May 6, 2015 / 6:09 PM / 2 years ago

Kristin Chenoweth juggles dual roles as Tonys co-host, nominee

Actress Kristin Chenoweth attends the 2015 Tony Awards ' Meet the Nominees Press Junket' in New York, April 29, 2015.Eduardo Munoz

NEW YORK (Reuters) - Kristin Chenoweth, star of the Broadway musical "On the Twentieth Century," will juggle two roles during the Tony Awards as a co-host and a nervous nominee for theater's biggest honors but what she wants most is for her show to win this year.

Chenoweth, 46, won a Tony in 1999 for her role in the musical "You're a Good Man, Charlie Brown" but has never been in a Tony-winning show in her nearly 20-year career on Broadway.

"On the Twentieth Century," a madcap 1930s comedy that takes place on a luxury train traveling from Chicago to New York, has been nominated for five Tony awards.

They include a nod for best revival of a musical and best actress for Chenoweth as temperamental Hollywood star Lily Garland, opposite Peter Gallagher who plays her former love, the bankrupt producer Oscar Jaffee.

"I've always wanted to be in a show that wins a Tony," Chenoweth said during an interview. "I'm going for the gold with this one."

In the musical, Oscar tries to convince Lily to return to the stage, and him, to salvage his floundering career.

Chenoweth's powerhouse voice belies her thin, petite frame as she belts out a range of songs in a role that one critic said was tailor-made for her talent and skills.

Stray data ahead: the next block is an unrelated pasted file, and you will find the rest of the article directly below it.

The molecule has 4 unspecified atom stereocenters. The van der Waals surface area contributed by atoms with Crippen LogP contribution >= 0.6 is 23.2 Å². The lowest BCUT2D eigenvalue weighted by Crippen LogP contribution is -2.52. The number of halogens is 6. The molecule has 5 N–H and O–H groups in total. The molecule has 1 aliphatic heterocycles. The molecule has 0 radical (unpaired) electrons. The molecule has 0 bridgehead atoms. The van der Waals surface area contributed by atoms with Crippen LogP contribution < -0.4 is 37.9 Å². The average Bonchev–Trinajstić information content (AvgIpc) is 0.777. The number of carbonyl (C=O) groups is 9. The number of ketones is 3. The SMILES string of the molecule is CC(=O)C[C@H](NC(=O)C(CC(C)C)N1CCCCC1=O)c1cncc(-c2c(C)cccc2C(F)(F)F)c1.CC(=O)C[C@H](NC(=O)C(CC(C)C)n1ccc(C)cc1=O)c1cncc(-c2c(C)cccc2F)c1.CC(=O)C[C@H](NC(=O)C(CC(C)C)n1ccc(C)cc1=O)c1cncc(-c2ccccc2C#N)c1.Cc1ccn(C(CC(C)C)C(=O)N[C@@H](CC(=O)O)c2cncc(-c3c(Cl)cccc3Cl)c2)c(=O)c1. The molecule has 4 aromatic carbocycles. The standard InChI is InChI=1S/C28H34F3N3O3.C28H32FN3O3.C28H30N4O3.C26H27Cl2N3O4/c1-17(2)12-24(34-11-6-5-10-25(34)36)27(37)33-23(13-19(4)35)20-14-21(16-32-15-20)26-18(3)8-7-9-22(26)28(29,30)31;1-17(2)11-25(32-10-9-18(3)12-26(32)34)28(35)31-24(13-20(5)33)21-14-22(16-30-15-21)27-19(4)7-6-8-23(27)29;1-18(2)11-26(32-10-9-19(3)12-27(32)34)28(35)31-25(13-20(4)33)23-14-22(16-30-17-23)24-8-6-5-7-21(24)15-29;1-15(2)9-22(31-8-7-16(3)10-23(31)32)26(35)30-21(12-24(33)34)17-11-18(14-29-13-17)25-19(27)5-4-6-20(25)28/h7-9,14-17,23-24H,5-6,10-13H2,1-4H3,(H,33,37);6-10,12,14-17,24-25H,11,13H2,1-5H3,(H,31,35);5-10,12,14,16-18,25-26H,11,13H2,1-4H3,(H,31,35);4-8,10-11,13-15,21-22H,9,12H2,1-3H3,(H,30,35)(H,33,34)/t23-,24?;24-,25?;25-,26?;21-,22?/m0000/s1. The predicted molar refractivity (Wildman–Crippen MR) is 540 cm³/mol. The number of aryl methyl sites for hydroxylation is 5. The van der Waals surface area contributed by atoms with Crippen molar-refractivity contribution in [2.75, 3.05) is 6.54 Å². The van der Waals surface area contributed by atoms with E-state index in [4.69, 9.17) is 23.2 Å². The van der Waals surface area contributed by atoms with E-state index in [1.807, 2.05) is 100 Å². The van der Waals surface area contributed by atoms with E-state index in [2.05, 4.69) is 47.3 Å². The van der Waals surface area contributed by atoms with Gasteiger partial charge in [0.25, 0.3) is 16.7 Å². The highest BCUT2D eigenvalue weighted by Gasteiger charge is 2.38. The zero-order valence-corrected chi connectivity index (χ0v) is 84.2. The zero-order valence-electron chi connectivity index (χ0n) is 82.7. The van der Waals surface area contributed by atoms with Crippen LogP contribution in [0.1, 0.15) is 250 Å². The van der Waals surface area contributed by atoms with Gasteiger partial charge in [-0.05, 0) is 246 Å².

With her role as co-host and nominee announced only a week ago, Chenoweth is still adjusting to being cited and co-hosting with actor Alan Cumming. The show will be broadcast live by CBS from Radio City Music Hall in New York on June 7.

"Well, since the nominations just came out we're kind of, spit-balling. We're trying to figure out what we want to do," she said. "The thing about the Tonys that I love is that it always celebrates the shows themselves."

The role of Lily holds particular importance for the actress. Chenoweth's idol, the late Madeline Kahn, originally played the role when the musical opened on Broadway in 1978. Kahn died in 1999.

"I hope Madeline Kahn is looking down and is smiling," she said.

Harold Prince, the director of the original production, praised the revival, but Gallagher said he gets the most satisfaction from how fans react.

"The audience every night is the best response because people are on their feet, regardless of how they start, they are just smiling and they can't believe how much fun they are having," he said.

Editing by Mary Milliken and David Gregorio

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